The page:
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The Indie TV Dream: Here Are the Ambitions and Realities Facing Sundance’s First Full TV Section

Sundance offers independent filmmakers their dream: a direct path to Hollywood. But can it create the same connection for indie TV?

Mr. Inbetween Sundance Episodic 2018

“Mr. Inbetween”

Mark Rogers

Before Sundance fully embraced television, it was already making small screen dreams come true.

“Last year, our wildest dream coming into the Episodic Short Form program was to sell our web series to television, and that’s exactly what happened,” Josh Feldman and Shoshannah Stern said to IndieWire.

Feldman and Stern created a series called “The Chances” that premiered at the 2017 Sundance Film Festival. It’s returning to Sundance in 2018, but this time as a fully-fledged TV show with distribution, a full first season in the can, and an official release date — February 14, 2018.

“That web series was picked up from Sundance last year by Sundance Now, developed out from its short-form to a long-form of 22-minute episodes […] and they’ve already shot the first season,” Sundance programmer Charlie Sextro said in an interview with IndieWire. “So we’re showing that in our independent series, because it’s Sundance Now, but it’s also kind of showing you the potential of what can happen here.”

But is that a reasonable expectation for this year’s crop of TV creators? As Sundance prepares to embark on its first full Episodic Section in festival history, questions abound as to how it will play out: Will the quality of submissions match that on the film side? Will audiences show up for the screenings, which don’t take place until after the heavily attended first weekend? Will industry power players — agents, executives, and distributors — show up as well?

The big question, though, is whether the film festival can do for indie television what it’s done for indie film. Most of the projects included in the Episodic section don’t have distribution yet, and some of the creators are arriving in Park City without so much as an agent. What happens during the five days of screenings could change people’s lives: It could be the beginning of a TV series — or the end. Here’s what the festival, the creators, and the industry are expecting to happen.

"Top of the Lake"

The Past Sets a High Bar for the Future

“It all started with ‘Top of the Lake.'”

Jane Campion’s miniseries screened at the 2013 Sundance Film Festival in its entirety, running for seven hours with one intermission, and after that proved successful, Sextro said the festival started to experiment with other forms of episodic content.

“The Jinx,” “O.J. Made in America,” “The Girlfriend Experience,” and more TV series all played at Sundance in the past, but they had distribution coming in — HBO, ESPN, and Starz, respectively, are all major networks.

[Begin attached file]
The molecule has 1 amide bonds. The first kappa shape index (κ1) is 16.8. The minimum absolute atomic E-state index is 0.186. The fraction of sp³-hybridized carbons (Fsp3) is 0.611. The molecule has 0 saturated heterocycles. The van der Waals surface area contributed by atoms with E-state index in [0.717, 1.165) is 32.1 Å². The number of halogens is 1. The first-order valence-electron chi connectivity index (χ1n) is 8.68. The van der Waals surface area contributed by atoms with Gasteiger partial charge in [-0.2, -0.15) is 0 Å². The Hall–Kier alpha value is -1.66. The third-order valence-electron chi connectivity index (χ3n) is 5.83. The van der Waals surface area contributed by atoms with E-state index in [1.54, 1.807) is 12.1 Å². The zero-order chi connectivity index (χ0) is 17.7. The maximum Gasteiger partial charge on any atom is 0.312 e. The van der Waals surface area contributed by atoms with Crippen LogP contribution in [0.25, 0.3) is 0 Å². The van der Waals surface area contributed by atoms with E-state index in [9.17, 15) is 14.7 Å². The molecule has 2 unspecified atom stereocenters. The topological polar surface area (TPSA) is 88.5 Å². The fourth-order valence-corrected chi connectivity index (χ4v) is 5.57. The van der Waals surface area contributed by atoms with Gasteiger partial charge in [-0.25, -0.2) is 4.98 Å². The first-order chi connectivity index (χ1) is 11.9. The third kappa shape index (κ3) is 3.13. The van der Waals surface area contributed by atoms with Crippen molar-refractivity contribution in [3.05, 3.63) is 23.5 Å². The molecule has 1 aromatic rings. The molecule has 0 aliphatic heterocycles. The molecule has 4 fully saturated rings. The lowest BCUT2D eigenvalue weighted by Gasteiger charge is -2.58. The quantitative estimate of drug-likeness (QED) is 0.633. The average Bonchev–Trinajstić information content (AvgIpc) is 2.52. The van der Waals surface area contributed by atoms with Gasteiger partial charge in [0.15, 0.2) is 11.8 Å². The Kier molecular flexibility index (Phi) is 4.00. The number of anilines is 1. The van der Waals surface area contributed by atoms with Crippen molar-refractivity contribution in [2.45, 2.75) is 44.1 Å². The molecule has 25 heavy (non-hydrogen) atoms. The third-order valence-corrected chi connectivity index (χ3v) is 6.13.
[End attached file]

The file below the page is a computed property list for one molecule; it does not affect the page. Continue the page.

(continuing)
That changed in 2015 when Mark Duplass contacted festival representatives about a new series he’d just signed up with. “Animals,” an animated comedy for adults, had screened at the New York Television Festival and Duplass (an executive producer on the project) was trying to figure out what to do next.

“He was just talking to his TV agents, and they were trying to figure out how they wanted to kind of hook the facts together and get it out there to the industry and develop the series and get it somewhere on a channel,” Sextro said. “They were just talking about like how all the TV execs are already at Sundance. They were there to just scout talent, to kind of meet new people — do meetings and stuff like that — but they’re already there, and they’re very jealous of the fact that they don’t have any say really that the other agents [in] the film industry get.”

So Duplass pitched the idea of screening “Animals” at Sundance, as part of the festival.

“He was like, ‘Honestly, we think that they would all show up and they’re all looking for something like this,'” Sextro said. “The big thing was that there’s not really — and there still isn’t — this kind of clear pathway to series for an independent episodic project. […] So he kind of wanted to explore that. We liked the series; we were behind the series; we showed it and then it sold to HBO. That was the big kind of inspiration for us.”

The following year Sundance screened a web series called “The Skinny,” and while it wasn’t picked up by the likes of HBO, Sextro was encouraged by how excited industry attendees were about creator Jessie Kahnweiler. Since the festival, Kahnweiler has gone on to write a series for ABC and is currently adapting “The Viagra Diaries” for The CW.

Halfway There Sundance Blythe Danner

What Sundance Expects to Happen

All that led to this: a full section dedicated to episodic programming at the 2018 festival. But with more programs means a shift in expectations: Not every pilot can get picked up by a network or land its creator a gig in Hollywood… right?

“I definitely don’t like to focus on the idea that, you know, they’re all going to get picked up by NBC,” Sextro said.